The Mikoyan-Gurevich MiG-25 (Russian: Микоян и Гуревич МиГ-25) (NATO reporting name: Foxbat) is a supersonic interceptor and reconnaissance aircraft that was among the fastest military aircraft to enter service. Designed by the Soviet Union's Mikoyan-Gurevich bureau the first prototype flew in 1964 with entry into service in 1970. It has a top speed of Mach 2.83+ (as high as Mach 3.2, but at risk of significant damage to the engines), and features a powerful radar and four air-to-air missiles.
When first seen in reconnaissance photography, the large wing planform suggested an enormous and highly maneuverable fighter. This was during a period of time when U.S. design theories were also evolving towards higher maneuverability due to combat performance in the Vietnam War. The appearance of the MiG-25 sparked off serious concern in the west, and prompted dramatic increases in performance for the McDonnell Douglas F-15 Eagle in late 1960s. The capabilities of the MiG-25 were better understood in 1976 when Soviet pilot Viktor Belenko defected in a MiG-25 to the United States via Japan. The large wing turned out to be due to the aircraft's very heavy weight.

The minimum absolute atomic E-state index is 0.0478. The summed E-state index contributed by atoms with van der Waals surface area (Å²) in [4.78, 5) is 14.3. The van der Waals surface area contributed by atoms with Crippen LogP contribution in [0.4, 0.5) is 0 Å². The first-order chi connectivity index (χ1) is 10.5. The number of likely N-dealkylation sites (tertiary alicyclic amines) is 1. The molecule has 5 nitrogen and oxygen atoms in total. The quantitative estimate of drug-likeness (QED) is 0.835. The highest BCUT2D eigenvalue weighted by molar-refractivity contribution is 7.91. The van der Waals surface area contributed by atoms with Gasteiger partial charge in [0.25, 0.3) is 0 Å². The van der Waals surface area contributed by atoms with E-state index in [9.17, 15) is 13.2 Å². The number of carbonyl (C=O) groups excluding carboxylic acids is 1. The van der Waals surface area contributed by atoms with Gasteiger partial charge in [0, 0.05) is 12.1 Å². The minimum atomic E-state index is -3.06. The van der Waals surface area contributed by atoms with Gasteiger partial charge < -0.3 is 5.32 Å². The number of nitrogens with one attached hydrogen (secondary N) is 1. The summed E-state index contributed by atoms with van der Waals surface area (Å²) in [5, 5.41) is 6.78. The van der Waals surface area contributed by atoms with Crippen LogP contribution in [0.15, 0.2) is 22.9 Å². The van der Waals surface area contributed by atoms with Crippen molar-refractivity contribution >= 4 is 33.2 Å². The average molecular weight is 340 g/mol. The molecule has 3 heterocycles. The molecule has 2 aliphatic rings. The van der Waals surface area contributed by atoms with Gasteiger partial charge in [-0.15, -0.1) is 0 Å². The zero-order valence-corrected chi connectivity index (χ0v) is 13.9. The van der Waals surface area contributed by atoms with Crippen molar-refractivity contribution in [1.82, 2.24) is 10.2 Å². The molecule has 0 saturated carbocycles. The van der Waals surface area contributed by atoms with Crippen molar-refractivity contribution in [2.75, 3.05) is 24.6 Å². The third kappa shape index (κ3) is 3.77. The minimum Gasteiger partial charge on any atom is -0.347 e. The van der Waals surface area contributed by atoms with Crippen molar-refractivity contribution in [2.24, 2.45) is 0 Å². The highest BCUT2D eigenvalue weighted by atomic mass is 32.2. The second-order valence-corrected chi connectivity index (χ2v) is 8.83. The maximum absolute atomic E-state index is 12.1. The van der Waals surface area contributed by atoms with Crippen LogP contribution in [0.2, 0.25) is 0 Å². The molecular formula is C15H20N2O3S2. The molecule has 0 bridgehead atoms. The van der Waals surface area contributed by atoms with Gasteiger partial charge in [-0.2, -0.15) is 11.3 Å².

Production of the MiG-25 series ended in 1984 after completion of 1,190 aircraft. A symbol of the Cold War, the MiG-25 flew with a number of Soviet allies and former Soviet republics, remaining in limited service in Russia and several other nations. It remains the fastest combat aircraft ever produced.